Mangaluru, July 21,2017:The National Highways Authority of India (NHAI) collects a big toll from road users using the stretch between B.C. Road and Surathkal with all force and intensity, NHAI appears to have failed to extend similar dedication in up-keeping the stretches of National Highway 75 and National Highway 66.
With the force of monsoon, a 20-km stretch between B.C. Road and Nanthoor Junction (National Highway 75) and another 19-km stretch between Nanthoor and NITK, Surathkal (National Highway 66), sport different sizes of water pools formed in large potholes as well as incomplete work. The problem has been persistent for several years with NHAI undertaking pothole-filling work during summer which, however, is seen as faulty.
The woes of motorists are compounded with water stagnation and deposit of muck on the carriageway that make driving a nightmarish task on the busy highway that has been four-laned under the Port Connectivity Project. Even after a decade of work being completed, the NHAI has failed to provide proper shoulder drain facilities at many prominent places.
The most-affected stretch — between Kulur and Baikampady — poses a serious challenge to drivers, said a regular local user. The carriageway on Udupi-Mangaluru highway has a huge pothole on the left side just after the Baikampady Industrial Area Cross, forcing motorists to suddenly pull their vehicles to the extreme right thereby endangering the life of other road users.
Sharan Raj, an autorickshaw driver, said that NHAI’s apathy to provide a water outlet near the Kuloor flyover results in the formation of a mini water pool just at the entrance of the flyover. Here too, those on smaller vehicles are the affected lot.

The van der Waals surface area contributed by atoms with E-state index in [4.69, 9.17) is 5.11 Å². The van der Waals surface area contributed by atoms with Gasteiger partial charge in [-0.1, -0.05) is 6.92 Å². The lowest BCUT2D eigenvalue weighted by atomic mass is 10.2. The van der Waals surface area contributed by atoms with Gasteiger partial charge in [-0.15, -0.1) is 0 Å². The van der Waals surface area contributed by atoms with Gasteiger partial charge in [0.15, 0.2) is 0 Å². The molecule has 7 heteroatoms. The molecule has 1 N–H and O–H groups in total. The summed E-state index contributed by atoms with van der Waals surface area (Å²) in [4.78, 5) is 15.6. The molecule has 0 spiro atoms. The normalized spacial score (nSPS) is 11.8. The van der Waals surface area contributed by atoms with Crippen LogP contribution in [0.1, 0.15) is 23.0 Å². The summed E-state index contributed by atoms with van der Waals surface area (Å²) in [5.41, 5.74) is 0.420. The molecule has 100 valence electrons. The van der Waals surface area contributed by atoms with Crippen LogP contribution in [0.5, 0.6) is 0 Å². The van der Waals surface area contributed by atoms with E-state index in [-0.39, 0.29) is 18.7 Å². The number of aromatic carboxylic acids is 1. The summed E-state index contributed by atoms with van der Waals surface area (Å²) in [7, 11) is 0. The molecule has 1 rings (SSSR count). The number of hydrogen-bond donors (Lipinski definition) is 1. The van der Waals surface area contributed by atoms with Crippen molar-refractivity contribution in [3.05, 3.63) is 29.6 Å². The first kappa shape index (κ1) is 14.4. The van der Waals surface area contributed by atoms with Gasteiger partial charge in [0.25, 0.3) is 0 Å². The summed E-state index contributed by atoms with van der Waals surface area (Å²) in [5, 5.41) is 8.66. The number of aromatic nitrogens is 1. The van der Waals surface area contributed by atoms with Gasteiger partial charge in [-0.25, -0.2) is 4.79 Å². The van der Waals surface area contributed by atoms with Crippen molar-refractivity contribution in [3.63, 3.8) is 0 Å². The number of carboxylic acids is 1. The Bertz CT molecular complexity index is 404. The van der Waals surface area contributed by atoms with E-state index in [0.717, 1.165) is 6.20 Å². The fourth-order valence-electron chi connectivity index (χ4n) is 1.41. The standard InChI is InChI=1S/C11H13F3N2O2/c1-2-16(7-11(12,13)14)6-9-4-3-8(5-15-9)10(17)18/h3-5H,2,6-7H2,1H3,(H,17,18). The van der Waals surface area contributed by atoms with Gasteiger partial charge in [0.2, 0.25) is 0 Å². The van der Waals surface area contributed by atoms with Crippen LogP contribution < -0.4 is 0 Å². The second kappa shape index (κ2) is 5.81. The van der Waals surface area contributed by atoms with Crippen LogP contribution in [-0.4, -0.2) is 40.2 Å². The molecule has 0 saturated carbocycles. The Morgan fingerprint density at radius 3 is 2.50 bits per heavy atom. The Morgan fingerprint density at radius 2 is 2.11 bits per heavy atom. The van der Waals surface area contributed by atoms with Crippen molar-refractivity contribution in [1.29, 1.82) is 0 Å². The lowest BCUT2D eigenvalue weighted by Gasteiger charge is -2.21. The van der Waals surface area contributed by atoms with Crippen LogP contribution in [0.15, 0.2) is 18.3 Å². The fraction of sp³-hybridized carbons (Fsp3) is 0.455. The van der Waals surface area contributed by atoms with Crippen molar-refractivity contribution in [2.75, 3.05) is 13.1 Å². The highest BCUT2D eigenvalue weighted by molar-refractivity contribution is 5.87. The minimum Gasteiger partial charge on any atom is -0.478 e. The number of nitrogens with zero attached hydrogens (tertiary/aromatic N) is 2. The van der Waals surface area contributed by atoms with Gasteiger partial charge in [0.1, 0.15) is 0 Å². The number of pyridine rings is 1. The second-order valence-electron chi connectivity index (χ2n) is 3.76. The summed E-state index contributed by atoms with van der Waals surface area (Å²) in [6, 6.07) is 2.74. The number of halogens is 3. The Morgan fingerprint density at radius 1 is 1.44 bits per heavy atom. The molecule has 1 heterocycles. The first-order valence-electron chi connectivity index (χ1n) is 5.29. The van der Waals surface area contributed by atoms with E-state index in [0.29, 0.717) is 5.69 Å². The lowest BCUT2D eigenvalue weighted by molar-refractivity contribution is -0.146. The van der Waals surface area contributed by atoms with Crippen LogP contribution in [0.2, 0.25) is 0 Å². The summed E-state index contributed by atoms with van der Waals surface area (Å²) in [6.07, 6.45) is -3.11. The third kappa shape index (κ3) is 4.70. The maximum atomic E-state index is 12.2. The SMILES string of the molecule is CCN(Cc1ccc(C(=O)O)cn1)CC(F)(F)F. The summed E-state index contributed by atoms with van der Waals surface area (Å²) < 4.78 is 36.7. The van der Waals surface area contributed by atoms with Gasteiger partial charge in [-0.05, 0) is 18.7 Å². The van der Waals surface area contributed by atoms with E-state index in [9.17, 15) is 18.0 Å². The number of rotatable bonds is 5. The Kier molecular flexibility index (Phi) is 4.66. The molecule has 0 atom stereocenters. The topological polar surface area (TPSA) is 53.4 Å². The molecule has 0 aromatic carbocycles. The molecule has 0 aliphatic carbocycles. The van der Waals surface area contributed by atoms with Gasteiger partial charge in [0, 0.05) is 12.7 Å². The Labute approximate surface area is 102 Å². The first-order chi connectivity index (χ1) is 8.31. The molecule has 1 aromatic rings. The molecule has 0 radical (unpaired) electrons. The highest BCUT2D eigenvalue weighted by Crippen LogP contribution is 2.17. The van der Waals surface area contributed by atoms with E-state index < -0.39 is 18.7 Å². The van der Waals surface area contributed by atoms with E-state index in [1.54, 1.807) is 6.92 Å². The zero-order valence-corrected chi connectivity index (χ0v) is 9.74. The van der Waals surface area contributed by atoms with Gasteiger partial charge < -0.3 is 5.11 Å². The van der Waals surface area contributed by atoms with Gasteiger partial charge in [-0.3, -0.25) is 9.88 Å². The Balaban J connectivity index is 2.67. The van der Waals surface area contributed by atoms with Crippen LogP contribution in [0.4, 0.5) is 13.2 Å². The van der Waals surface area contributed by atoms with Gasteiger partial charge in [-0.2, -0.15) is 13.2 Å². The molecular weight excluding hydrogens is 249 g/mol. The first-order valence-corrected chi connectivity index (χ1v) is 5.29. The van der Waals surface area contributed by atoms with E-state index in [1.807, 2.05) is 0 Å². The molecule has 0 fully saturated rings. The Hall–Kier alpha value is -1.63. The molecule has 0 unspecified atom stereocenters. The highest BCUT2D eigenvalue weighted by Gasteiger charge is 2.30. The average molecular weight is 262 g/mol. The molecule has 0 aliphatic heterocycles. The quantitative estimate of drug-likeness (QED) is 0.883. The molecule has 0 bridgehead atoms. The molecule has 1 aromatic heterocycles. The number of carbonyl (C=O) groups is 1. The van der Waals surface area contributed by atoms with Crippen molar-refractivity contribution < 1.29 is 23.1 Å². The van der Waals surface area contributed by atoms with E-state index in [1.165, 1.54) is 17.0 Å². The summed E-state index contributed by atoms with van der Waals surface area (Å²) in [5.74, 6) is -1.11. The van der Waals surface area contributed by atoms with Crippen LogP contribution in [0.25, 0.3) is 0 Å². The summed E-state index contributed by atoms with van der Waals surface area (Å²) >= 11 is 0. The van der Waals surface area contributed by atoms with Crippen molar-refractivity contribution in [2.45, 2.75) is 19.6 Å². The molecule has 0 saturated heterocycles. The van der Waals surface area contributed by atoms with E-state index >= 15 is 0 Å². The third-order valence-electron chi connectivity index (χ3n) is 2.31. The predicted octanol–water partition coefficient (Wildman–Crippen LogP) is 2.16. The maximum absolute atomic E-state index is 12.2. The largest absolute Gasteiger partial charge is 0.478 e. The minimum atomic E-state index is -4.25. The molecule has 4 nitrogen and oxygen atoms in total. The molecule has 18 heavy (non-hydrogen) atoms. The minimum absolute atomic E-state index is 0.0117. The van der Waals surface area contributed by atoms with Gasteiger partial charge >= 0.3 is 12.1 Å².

The NHAI had promised to completely relay the 39-km stretch of the highway during similar circumstances last monsoon. Except filling potholes and work on certain junctions, no work has been done.
Padil bridge : The woes of motorists on th Bengaluru highway continues this monsoon too with the NHAI failing to provide proper shoulder drains near the Padil Railway Overbridge. The freshly laid bitumen surface on the old carriageway has crumbled due to water-logging thereby causing frequent traffic jams for hours on end every day.
Though another two-lane railway overbridge is ready for the four-lane national highway, it is not commissioned yet. NHAI Project Director Z. Samson Victor said that he is aware of the problems. He said that these would be addressed immediately after the monsoon. Tenders would be called soon for improving the road shoulders and drainages even as the carriageways would get a fresh coat of bitumen, he added.